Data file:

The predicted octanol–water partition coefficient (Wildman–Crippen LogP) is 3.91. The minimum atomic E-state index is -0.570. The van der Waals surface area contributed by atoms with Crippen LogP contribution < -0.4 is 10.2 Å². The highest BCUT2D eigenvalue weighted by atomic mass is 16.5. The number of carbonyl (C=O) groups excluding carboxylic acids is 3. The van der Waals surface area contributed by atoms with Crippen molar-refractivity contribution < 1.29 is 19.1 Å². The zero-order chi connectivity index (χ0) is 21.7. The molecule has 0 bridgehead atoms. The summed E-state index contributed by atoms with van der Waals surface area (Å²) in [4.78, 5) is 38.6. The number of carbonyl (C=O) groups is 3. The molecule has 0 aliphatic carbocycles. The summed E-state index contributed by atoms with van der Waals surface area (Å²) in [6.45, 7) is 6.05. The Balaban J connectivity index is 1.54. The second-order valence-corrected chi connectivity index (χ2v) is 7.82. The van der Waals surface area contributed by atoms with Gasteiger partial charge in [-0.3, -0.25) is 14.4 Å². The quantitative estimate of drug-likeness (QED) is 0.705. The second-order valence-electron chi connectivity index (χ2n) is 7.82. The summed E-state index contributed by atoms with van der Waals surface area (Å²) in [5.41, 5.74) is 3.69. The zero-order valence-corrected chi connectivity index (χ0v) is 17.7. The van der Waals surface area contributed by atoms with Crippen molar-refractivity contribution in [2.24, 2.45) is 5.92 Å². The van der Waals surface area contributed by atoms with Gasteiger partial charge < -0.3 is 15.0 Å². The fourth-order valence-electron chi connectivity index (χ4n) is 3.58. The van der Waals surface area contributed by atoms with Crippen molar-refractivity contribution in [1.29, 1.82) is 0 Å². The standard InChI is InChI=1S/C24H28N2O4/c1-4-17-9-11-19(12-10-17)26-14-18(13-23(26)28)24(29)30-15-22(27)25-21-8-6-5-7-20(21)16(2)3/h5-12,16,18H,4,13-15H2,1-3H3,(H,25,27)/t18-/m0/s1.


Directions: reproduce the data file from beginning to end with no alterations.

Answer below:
The predicted octanol–water partition coefficient (Wildman–Crippen LogP) is 3.91. The minimum atomic E-state index is -0.570. The van der Waals surface area contributed by atoms with Crippen LogP contribution < -0.4 is 10.2 Å². The highest BCUT2D eigenvalue weighted by atomic mass is 16.5. The number of carbonyl (C=O) groups excluding carboxylic acids is 3. The van der Waals surface area contributed by atoms with Crippen molar-refractivity contribution < 1.29 is 19.1 Å². The zero-order chi connectivity index (χ0) is 21.7. The molecule has 0 bridgehead atoms. The summed E-state index contributed by atoms with van der Waals surface area (Å²) in [4.78, 5) is 38.6. The number of carbonyl (C=O) groups is 3. The molecule has 0 aliphatic carbocycles. The summed E-state index contributed by atoms with van der Waals surface area (Å²) in [6.45, 7) is 6.05. The Balaban J connectivity index is 1.54. The second-order valence-corrected chi connectivity index (χ2v) is 7.82. The van der Waals surface area contributed by atoms with Gasteiger partial charge in [-0.3, -0.25) is 14.4 Å². The quantitative estimate of drug-likeness (QED) is 0.705. The second-order valence-electron chi connectivity index (χ2n) is 7.82. The summed E-state index contributed by atoms with van der Waals surface area (Å²) in [5.41, 5.74) is 3.69. The zero-order valence-corrected chi connectivity index (χ0v) is 17.7. The van der Waals surface area contributed by atoms with Crippen molar-refractivity contribution in [2.24, 2.45) is 5.92 Å². The van der Waals surface area contributed by atoms with Gasteiger partial charge < -0.3 is 15.0 Å². The fourth-order valence-electron chi connectivity index (χ4n) is 3.58. The van der Waals surface area contributed by atoms with Crippen molar-refractivity contribution in [1.29, 1.82) is 0 Å². The standard InChI is InChI=1S/C24H28N2O4/c1-4-17-9-11-19(12-10-17)26-14-18(13-23(26)28)24(29)30-15-22(27)25-21-8-6-5-7-20(21)16(2)3/h5-12,16,18H,4,13-15H2,1-3H3,(H,25,27)/t18-/m0/s1.